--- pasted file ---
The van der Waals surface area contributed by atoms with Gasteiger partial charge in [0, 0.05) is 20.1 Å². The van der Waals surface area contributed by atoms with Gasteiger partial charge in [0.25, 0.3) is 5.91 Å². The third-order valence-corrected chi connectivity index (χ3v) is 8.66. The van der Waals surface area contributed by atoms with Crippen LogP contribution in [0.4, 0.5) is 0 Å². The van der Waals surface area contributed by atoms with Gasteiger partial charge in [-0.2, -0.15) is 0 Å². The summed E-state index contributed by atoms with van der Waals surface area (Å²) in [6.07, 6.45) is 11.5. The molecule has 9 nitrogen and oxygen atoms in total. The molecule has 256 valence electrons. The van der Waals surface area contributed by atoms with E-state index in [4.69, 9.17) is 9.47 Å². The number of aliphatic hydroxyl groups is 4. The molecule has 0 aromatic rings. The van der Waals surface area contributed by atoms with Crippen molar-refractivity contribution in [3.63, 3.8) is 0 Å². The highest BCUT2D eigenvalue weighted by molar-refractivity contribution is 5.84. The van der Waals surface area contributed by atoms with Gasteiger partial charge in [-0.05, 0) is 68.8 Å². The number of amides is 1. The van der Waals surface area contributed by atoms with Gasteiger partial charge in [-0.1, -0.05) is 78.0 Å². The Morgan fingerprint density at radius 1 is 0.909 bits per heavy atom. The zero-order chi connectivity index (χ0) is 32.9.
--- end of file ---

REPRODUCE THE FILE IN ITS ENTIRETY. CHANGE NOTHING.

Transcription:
The van der Waals surface area contributed by atoms with Gasteiger partial charge in [0, 0.05) is 20.1 Å². The van der Waals surface area contributed by atoms with Gasteiger partial charge in [0.25, 0.3) is 5.91 Å². The third-order valence-corrected chi connectivity index (χ3v) is 8.66. The van der Waals surface area contributed by atoms with Crippen LogP contribution in [0.4, 0.5) is 0 Å². The van der Waals surface area contributed by atoms with Gasteiger partial charge in [-0.2, -0.15) is 0 Å². The summed E-state index contributed by atoms with van der Waals surface area (Å²) in [6.07, 6.45) is 11.5. The molecule has 9 nitrogen and oxygen atoms in total. The molecule has 256 valence electrons. The van der Waals surface area contributed by atoms with E-state index in [4.69, 9.17) is 9.47 Å². The number of aliphatic hydroxyl groups is 4. The molecule has 0 aromatic rings. The van der Waals surface area contributed by atoms with Crippen molar-refractivity contribution in [3.63, 3.8) is 0 Å². The highest BCUT2D eigenvalue weighted by molar-refractivity contribution is 5.84. The van der Waals surface area contributed by atoms with Gasteiger partial charge in [-0.05, 0) is 68.8 Å². The number of amides is 1. The van der Waals surface area contributed by atoms with Gasteiger partial charge in [-0.1, -0.05) is 78.0 Å². The Morgan fingerprint density at radius 1 is 0.909 bits per heavy atom. The zero-order chi connectivity index (χ0) is 32.9.